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This is a very reasonable criticism. I don’t know, I’ll think about it. Thanks.

When I said "AI control is easy", I meant "AI control mitigates most risk arising from human-ish-level schemers directly causing catastrophes"; I wasn't trying to comment more generally. I agree with your concern.

[epistemic status: I think I’m mostly right about the main thrust here, but probably some of the specific arguments below are wrong. In the following, I'm much more stating conclusions than providing full arguments. This claim isn’t particularly original to me.]

I’m interested in the following subset of risk from AI:

  • Early: That comes from AIs that are just powerful enough to be extremely useful and dangerous-by-default (i.e. these AIs aren’t wildly superhuman).
  • Scheming: Risk associated with loss of control to AIs that arises from AIs scheming
    • So e.g. I exclude state actors stealing weights in ways that aren’t enabled by the AIs scheming, and I also exclude non-scheming failure modes. IMO, state actors stealing weights is a serious threat, but non-scheming failure modes aren’t (at this level of capability and dignity).
  • Medium dignity: that is, developers of these AIs are putting a reasonable amount of effort into preventing catastrophic outcomes from their AIs (perhaps they’re spending the equivalent of 10% of their budget on cost-effective measures to prevent catastrophes).
  • Nearcasted: no substantial fundamental progress on AI safety techniques, no substantial changes in how AI works.

This subset of risk is interesting because I think it’s a natural scenario at which to target technical work on AI safety. (E.g. it’s the main scenario we’re targeting with our AI control agenda.)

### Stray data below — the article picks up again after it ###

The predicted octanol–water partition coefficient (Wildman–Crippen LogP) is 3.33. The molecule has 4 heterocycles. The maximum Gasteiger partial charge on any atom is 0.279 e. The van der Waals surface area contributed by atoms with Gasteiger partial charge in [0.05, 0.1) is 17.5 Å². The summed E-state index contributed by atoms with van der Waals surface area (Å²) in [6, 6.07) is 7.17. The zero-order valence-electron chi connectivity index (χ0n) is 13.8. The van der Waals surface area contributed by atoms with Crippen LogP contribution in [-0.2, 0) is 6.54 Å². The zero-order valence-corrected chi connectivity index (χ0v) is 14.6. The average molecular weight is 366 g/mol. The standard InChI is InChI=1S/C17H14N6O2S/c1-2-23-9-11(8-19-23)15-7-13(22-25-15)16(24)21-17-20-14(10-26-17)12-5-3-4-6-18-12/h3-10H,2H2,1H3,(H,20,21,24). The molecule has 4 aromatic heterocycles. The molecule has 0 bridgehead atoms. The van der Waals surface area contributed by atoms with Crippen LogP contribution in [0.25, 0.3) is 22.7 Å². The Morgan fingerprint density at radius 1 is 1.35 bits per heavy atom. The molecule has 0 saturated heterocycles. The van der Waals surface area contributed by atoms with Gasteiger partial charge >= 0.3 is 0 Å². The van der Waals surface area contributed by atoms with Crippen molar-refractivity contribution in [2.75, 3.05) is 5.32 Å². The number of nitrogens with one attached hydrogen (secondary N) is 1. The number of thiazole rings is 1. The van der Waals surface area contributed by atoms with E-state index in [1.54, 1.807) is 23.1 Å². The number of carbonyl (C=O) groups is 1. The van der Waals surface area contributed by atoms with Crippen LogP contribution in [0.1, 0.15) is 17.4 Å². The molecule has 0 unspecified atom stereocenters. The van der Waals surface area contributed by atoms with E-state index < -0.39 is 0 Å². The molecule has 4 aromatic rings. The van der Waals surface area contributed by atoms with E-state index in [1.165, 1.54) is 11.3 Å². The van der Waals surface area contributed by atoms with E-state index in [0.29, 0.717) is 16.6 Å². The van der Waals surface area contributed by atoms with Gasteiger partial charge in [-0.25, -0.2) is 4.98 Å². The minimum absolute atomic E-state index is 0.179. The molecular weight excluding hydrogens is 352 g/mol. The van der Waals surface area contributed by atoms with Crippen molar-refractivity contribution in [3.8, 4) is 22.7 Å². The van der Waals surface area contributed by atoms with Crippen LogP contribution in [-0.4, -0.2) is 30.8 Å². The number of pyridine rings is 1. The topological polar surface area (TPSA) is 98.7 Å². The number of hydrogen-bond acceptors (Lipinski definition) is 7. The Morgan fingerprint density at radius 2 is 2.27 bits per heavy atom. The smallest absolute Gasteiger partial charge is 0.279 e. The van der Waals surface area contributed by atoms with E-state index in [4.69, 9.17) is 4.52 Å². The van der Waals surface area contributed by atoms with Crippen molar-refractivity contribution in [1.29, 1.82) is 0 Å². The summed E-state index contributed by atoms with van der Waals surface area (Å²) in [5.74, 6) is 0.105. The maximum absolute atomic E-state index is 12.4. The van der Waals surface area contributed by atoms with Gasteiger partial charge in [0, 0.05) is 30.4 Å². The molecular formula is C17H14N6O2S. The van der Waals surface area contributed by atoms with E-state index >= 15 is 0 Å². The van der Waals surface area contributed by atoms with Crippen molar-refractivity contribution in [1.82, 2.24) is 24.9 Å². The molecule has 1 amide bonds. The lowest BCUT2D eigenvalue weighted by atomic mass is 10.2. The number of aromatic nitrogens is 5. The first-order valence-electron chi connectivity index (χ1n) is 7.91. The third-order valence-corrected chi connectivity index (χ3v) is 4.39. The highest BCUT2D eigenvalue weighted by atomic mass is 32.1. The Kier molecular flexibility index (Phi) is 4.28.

I claim that the majority of this risk comes from the lab using AIs internally to do AI development (by which I mean both research and engineering). This is because the AIs doing AI development naturally require access to compute and model weights that they can potentially leverage into causing catastrophic outcomes—in particular, those resources can be abused to run AIs unmonitored.

Using AIs for AI development looks uniquely risky to me among applications of early-transformative AIs, because unlike all other applications I know about:

  • It’s very expensive to refrain from using AIs for this application.
  • There’s no simple way to remove affordances from the AI such that it’s very hard for the AI to take a small sequence of actions which plausibly lead quickly to loss of control. In contrast, most other applications of AI probably can be controlled just by restricting their affordances.

If I’m right that the risk from scheming early-transformative models is concentrated onto this pretty specific scenario, it implies a bunch of things: